The State Bar of Texas, the Texas Access to Justice Commission, the American Bar Association, and others proudly support National Pro Bono Celebration Week (October 25-31). Pro Bono week is an opportunity to educate the public about the good work the legal community does to improve the lives of vulnerable Texans and to encourage more individuals to get involved in pro bono support of the legal system. During the week, we will feature stories of pro bono volunteers.

Claire Brown is a spring 2020 graduate of Texas A&M University School of Law and is currently a judicial clerk for the U.S. District Court for the Eastern District of Texas. She plans on practicing public interest immigration law. Brown was a staff member and then citations editor for Law Review, vice president of the 12th Law Man student organization, a student ambassador, a public interest fellow, a research assistant, and vice president of the Saint Thomas More student organization during law school.

What kind of pro bono do you do and how long have you been doing it?
I did pro bono work with various organizations while in law school but the bulk of my work was with the Tarrant County Bar Association, or TCBA, and the Immigration Legal Services department of Catholic Charities Dallas, or CCD. I began working at TCBA in October of my 1L year and continued throughout my 3L year. Most of the work I did at TCBA consisted of doing intake for their Texas Lawyers for Texas Veterans clinics that are held once a month. I had a public interest fellowship with CCD the first half of the summer after my 2L year and after that, I continued to volunteer regularly at their weekly citizenship workshops.

Why is pro bono important to you?
While I didn’t always know I wanted to be a lawyer, I did always know that I wanted to help people. The legal profession is a unique one in that we have a built-in mechanism that allows us to help people. Pro bono work changes people’s lives and I like being a part of that. I think everyone has an inherent desire to make the world a better place and for me, pro bono is how I make my difference.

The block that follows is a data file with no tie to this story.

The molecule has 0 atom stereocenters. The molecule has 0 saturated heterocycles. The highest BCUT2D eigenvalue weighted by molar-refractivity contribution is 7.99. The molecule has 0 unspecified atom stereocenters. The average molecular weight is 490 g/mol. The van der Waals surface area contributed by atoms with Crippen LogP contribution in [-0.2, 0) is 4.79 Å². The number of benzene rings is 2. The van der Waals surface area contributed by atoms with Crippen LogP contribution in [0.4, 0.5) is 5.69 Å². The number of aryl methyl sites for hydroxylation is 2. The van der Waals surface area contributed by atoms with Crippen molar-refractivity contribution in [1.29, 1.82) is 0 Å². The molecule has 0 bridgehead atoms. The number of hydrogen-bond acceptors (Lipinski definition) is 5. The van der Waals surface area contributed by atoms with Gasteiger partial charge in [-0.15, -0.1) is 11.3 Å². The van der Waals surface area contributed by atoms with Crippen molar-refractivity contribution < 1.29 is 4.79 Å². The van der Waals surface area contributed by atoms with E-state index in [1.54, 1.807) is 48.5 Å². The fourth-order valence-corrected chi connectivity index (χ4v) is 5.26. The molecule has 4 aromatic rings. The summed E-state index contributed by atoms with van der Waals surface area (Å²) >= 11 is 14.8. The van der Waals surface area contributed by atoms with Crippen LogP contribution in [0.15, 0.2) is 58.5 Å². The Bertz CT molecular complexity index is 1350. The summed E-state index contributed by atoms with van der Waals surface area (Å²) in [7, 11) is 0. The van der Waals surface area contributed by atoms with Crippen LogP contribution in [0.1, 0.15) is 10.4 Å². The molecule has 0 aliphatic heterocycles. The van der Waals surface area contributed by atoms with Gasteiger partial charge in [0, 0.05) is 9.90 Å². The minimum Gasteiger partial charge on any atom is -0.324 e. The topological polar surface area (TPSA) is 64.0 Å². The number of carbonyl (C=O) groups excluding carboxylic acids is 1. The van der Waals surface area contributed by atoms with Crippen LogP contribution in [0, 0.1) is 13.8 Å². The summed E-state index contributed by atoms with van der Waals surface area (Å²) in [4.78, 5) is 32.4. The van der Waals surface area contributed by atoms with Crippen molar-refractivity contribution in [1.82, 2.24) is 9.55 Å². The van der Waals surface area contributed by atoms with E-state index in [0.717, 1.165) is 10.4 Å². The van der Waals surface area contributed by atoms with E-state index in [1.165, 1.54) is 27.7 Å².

What have you learned from doing pro bono?
Most of the practical things I learned in law school about the legal profession and being a lawyer, I learned from doing pro bono. I came into law school knowing next to nothing about the practice of law or its different areas, but through pro bono, I was exposed to most of the major types of law, which helped me gain a better understanding of what I want to do. I also met many great lawyers through pro bono who taught me how to interact better with people on a personal level and who gave me confidence that I chose the right profession.

What would you say to a fellow student who is thinking about doing pro bono for the first time?
You have nothing to lose and everything to gain from doing pro bono. Pro bono work gives you practical skills about being a lawyer that law school itself does not. Pro bono also gives you skills early on that your classmates do not have and it’s a really great, unique way to network.

Share one of your favorite pro bono success stories.
This isn’t a success story per se, but last year I got to help CCD with a mega citizenship workshop that they helped the city of Dallas put on. We had over 150 people in one day come to get help filling out their citizenship applications. Not only was it amazing to see that many people getting help at one time, it was also inspiring to see all the volunteers who came out to help fellow members of the community become American citizens.